j0399041In 2010, the United States Supreme Court famously ruled that in cases under the Petroleum Marketing Practices Act (“PMPA”), 15 U.S.C. § 2801 et seq., a franchisee could not state a claim for constructive termination unless the franchisor’s actions actually caused the franchisee to abandon its franchise. Mac's Shell Service v. Shell Oil Prods. Co., 559 U.S. 175 (2010). Earlier this month, relying on this rule from Mac’s Shell, a federal district court in New Jersey ruled that two urgent care franchisees likewise could not state a claim for constructive termination under the New Jersey Franchise Practices Act where their franchisor’s challenged conduct did not actually cause them to abandon their franchises. See Pai v. DRX Urgent Care, LLC, Nos. 13–4333, 13–3558, 2014 WL 837158 (D. N.J. March 4,2014).

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By Daniel Garner on January 13, 2014 at 2:53 PM

Emmanuel Joseph was a franchised gasoline retailer for Chicago-area fuel distributor Sasafrasnet, LLC, who operated a BP-branded gasoline station in Chicago. In November 2010, Sasafrasnet notified Mr. Joseph that it was going to terminate his franchise under the Petroleum Marketing Practices Act (“PMPA”) because, on three separate occasions, it had been unable to electronically debit Mr. Joseph’s account to pay for fuel deliveries because his bank account did not have sufficient funds. Mr. Joseph filed suit and sought a preliminary injunction under the PMPA to enjoin Sasafrasnet from terminating him, but the district court denied the motion.

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By Joshua Stevens on December 11, 2013 at 4:32 PM

Recently, the United States District Court for the Southern District of Indiana denied franchisor Steak n Shake’s motions to compel the non-binding arbitration of three consolidated lawsuits filed by three franchisees. The decision highlights the importance of a franchisor carefully monitoring and updating its dispute resolution policies in the context of the legal risks facing its system.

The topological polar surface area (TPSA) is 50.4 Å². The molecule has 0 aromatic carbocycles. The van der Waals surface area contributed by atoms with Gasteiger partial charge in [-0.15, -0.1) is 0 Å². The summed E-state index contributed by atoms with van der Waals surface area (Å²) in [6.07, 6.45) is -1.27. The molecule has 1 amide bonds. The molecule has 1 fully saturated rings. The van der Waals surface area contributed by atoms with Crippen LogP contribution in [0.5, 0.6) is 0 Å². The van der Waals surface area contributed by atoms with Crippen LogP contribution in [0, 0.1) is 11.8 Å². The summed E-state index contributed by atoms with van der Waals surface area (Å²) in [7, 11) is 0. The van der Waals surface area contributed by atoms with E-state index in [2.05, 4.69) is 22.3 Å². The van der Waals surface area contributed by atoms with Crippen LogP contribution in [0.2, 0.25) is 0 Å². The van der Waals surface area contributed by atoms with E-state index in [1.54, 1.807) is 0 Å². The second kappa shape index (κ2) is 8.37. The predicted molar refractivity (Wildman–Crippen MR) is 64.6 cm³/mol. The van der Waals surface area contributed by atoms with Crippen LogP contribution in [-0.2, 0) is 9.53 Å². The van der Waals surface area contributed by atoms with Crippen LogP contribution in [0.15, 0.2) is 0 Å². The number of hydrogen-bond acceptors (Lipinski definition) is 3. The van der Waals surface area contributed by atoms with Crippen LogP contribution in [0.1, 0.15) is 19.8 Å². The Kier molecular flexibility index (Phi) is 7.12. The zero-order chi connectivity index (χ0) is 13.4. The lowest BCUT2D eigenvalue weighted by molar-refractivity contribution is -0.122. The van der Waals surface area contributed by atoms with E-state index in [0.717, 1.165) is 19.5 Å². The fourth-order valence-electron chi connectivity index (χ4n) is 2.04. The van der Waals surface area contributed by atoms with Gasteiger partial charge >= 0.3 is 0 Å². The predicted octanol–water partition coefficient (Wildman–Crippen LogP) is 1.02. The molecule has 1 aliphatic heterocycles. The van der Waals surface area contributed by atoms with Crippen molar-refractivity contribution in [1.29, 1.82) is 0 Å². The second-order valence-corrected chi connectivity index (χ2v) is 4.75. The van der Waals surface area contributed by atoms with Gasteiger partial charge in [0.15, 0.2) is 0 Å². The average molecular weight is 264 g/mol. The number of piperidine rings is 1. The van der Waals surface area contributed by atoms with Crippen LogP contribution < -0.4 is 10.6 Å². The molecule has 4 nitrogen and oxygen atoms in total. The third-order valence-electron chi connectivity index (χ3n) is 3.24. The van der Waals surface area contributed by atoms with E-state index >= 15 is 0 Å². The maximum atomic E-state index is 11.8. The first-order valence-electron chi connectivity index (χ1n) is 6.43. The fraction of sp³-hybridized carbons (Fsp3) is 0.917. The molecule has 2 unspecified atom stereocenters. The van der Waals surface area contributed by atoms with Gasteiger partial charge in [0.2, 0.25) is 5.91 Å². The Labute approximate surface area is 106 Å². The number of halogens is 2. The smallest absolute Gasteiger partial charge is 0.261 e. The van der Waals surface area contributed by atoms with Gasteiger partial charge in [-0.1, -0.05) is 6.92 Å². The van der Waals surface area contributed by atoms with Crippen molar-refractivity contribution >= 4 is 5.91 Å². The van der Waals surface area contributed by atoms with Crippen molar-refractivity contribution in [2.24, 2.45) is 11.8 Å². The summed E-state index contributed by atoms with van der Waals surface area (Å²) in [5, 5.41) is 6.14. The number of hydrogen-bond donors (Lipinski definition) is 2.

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By David Simmons on November 13, 2013 at 3:35 PM

The United States District Court for the Eastern District of Pennsylvania recently enforced a non-compete clause in a franchise agreement and granted a franchisor a preliminary injunction against its former franchisee. The court noted that Pennsylvania law recognizes that a franchisor has a legitimate business interest that can be protected by a non-compete clause, and that there was adequate consideration for the non-compete clause in that the clause was entered into as a condition of the franchise relationship. The court then analyzed if the non-compete clause was “reasonably limited in both time and territory.” The non-compete clause at issue had a duration of two years and the geographic scope of the clause was limited to ten miles from the perimeter of the franchisee’s former territory or the territory of any other franchisee.

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By Abby Risner on June 28, 2013 at 1:46 PM

DelawareBlogPostAlt2

This month, Delaware passed a law to clarify that the franchisor/franchisee relationship is not an employment relationship. The law applies to relationships that are defined as a franchise under the Federal Trade Commission franchise rule.

As we previously discussed, some states - including Delaware now - are adopting legislation to clarify that franchises are independent contractors. These laws come in the wake of cases that find franchisees to have an employment relationship.